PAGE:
Thursday, March 21, 2013

Heath Holland On...Field of Dreams

If you build it, they will come. And by "they," we’re talking about ghosts. Who you gonna call?

It’s happens around this time every year: the frost starts to melt, the trees and flowers start to bloom again, and I have to fire up the lawn mower for that painful first cut of the year. Winter is releasing its icy grip and the sun is teasing us with the faintest hint that soon we not only won’t need that thick winter coat. We might not even need long sleeves (or even pants!). Spring (not Winter) is coming. Of course, with Spring comes a whole new set of circumstances. Bees buzz and pollen covers EVERYTHING with a sickly yellow film that just screams “You’re gonna be washing your car…a LOT.” The threat of a bunny breaking into your house and leaving eggs and candy is statistically greater at this time of year. But with all that comes something wonderful. The all-American pastime. No, not competitive eating. I’m talking 'bout baseball.

I don’t know what it is about baseball. I can’t quote statistics, batting averages, RBIs, MVPs, FBIs, CIAs, AOLs or WTFs. There is no professional team in my city -- or even in my state -- so I didn’t grow up going to games. I live in far more of a football community than a baseball one. But when March comes each year, I find myself looking forward to the crack of the bat, the smell of the baseball glove…okay, and competitive eating.

Baseball has some sort of a hold on America. There’s that saying about apple pie, and I think it’s true. Baseball, somehow, is part of who we are. From the grandstands of the stadium to the backyard, playing a father/son game of catch, many of us have some sort of touchstone surrounding baseball.

And at around this time every year I want to watch Field of Dreams. It’s my favorite baseball movie, more than Major League, Bad News Bears, more even than the multiple Oscar winner Rookie of the Year. It’s a movie that exists almost solely for the purpose of sentimentality -- a sentimentality not just for baseball as it had been before any of us were born, but also of the cultural idea of what baseball stands for to so many people. If you break it down and think too much about it, you quickly realize that Field of Dreams is not a great movie. It doesn’t hold together or make much sense. But it does accomplish what it sets out to do, which is connect baseball to a feeling. You know me, I’m a sucker for a sappy movies. I get mushy at the end of Terminator 2. OF COURSE I love this movie.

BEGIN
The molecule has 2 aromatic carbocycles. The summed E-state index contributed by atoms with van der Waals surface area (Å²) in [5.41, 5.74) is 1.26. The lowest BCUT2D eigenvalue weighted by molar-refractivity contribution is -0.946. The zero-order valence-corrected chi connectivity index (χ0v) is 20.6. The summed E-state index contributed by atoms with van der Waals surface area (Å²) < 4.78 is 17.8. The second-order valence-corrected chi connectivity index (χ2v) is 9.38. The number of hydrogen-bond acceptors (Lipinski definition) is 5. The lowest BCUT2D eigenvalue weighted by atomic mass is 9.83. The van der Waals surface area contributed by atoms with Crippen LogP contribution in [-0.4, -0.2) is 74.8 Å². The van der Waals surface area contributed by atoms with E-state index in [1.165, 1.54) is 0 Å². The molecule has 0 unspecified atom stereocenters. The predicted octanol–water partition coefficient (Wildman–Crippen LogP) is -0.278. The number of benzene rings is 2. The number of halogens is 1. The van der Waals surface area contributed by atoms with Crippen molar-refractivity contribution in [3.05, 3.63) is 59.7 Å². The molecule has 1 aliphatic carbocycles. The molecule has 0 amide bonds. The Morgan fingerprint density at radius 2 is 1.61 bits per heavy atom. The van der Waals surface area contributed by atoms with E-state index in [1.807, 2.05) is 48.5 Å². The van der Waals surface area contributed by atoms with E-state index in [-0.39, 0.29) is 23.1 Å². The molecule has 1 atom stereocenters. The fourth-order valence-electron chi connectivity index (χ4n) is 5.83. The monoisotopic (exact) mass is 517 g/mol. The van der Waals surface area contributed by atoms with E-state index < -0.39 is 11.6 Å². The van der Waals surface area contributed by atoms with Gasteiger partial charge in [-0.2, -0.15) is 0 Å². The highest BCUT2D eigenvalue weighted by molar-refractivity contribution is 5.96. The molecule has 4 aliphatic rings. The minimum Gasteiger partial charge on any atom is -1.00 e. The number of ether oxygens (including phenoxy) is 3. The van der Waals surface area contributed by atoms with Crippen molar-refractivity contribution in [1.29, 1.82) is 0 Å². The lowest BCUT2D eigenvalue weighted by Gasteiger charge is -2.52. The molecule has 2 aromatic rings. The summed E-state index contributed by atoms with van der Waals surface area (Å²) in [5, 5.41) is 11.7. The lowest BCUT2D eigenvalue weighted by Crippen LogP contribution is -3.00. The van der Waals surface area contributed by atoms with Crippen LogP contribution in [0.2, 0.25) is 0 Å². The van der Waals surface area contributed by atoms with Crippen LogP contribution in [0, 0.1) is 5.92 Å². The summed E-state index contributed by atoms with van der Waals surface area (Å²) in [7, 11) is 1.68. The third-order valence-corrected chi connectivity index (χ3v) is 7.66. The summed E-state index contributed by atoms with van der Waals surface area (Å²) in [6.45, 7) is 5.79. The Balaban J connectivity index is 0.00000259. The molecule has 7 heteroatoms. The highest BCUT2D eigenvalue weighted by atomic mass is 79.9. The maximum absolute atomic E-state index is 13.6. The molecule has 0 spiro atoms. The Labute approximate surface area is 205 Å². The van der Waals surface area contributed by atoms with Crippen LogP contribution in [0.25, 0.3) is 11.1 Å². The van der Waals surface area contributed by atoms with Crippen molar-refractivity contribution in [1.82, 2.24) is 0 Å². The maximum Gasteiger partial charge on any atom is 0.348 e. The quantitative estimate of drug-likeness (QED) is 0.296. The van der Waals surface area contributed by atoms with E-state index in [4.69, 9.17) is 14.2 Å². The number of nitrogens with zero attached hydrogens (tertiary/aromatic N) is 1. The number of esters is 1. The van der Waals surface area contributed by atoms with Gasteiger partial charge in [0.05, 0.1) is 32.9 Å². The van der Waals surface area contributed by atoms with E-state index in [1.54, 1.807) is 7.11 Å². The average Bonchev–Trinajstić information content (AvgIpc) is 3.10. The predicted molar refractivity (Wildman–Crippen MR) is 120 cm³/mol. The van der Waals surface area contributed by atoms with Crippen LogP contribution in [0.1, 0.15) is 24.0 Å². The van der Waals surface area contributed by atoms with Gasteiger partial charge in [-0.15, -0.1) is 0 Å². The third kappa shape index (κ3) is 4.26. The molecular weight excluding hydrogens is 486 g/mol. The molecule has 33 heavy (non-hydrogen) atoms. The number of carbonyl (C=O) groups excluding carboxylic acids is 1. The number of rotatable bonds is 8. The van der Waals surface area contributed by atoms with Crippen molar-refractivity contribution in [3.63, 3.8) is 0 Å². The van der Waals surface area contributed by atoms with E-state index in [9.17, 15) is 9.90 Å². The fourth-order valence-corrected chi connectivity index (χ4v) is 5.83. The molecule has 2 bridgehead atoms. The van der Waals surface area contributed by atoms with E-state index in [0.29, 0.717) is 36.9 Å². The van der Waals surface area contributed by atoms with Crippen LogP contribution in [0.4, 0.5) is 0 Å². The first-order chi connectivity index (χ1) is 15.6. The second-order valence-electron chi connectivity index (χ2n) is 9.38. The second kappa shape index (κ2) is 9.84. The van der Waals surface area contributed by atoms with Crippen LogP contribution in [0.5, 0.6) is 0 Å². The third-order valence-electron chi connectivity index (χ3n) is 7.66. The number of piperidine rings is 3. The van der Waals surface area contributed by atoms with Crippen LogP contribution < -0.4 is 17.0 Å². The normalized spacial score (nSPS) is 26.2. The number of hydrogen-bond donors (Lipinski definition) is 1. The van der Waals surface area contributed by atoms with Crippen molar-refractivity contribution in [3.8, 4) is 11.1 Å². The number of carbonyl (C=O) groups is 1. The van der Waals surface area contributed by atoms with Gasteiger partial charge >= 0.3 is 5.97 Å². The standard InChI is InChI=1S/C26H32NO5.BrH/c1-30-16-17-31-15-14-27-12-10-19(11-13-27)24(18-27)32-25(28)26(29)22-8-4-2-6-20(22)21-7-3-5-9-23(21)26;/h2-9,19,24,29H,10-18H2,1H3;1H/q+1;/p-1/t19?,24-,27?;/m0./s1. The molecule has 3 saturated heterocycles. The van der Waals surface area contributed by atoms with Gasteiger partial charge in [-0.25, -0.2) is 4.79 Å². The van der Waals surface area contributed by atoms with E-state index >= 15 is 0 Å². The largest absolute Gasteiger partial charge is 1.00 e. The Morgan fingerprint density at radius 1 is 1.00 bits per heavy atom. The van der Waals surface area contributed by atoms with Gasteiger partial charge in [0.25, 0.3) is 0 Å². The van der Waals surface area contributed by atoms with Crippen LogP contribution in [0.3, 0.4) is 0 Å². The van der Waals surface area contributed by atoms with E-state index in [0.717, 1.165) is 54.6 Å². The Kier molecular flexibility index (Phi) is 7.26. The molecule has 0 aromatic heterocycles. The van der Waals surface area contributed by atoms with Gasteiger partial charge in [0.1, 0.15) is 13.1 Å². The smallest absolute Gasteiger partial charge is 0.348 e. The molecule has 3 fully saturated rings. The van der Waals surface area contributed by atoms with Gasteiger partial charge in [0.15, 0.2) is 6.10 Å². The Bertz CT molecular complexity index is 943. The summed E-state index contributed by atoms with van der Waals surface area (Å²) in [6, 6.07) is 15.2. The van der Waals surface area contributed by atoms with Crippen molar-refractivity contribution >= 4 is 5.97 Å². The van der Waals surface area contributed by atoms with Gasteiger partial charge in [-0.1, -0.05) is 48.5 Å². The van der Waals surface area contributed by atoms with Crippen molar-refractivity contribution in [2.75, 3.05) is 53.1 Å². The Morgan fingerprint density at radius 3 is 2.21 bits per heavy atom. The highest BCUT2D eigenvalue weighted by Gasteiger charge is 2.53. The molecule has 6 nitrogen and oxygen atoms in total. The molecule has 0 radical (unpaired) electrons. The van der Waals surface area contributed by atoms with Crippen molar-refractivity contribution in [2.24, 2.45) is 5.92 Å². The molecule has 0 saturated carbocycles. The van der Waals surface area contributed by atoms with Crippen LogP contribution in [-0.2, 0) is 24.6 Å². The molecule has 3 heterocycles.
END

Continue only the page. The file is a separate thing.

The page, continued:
Kevin Costner stars as Ray Kinsella, a middle-aged ex-hippie who, along with his wife (played with zero restraint and near unbearable gusto by Amy Madigan), decide to move to the Iowa country and start a farm, complete with a huge corn field. One day, while walking in that corn, he hears a whispering voice that tells him “If you build it, he will come.” Build what? A baseball field, of course, complete with lights, fences, and some bleachers -- everything except a 19-year old selling those cheap plastic sticks that flash and make noise. The voice continues to communicate with Ray, urging him on his quest, and before you know it Ray has what appear to be the ghosts of dead baseball players batting and catching in his field, led by Ray “Pass-The-Cocaine” Liotta as Shoeless Joe Jackson. But that’s just the start. Before the credits roll, we’ve followed Ray on a road trip to find James Earl Jones, to Boston’s Fenway Park, to Minnesota looking for Burt Lancaster, and then back to Iowa for the Unrestful Dead World Series.

Where these baseball players come from, why they have not aged since their baseball-playing heyday (they aren’t old man ghosts), and where they go when they walk back into the corn is never explained. I don’t think the movie is interested in explaining that, nor do I think we’re supposed to dwell on the finer details and the “why” of the story. We’re supposed to blindly follow it (like Ray does) and go along with the story. And while the movie is playing, it totally works. It’s after you’ve wiped your eyes and gone to fix a hot dog that you start to ask these questions. The movie casts a spell, but the spell doesn’t last forever. It’s a sentimental candy bar, good for the moment but not for lasting satisfaction.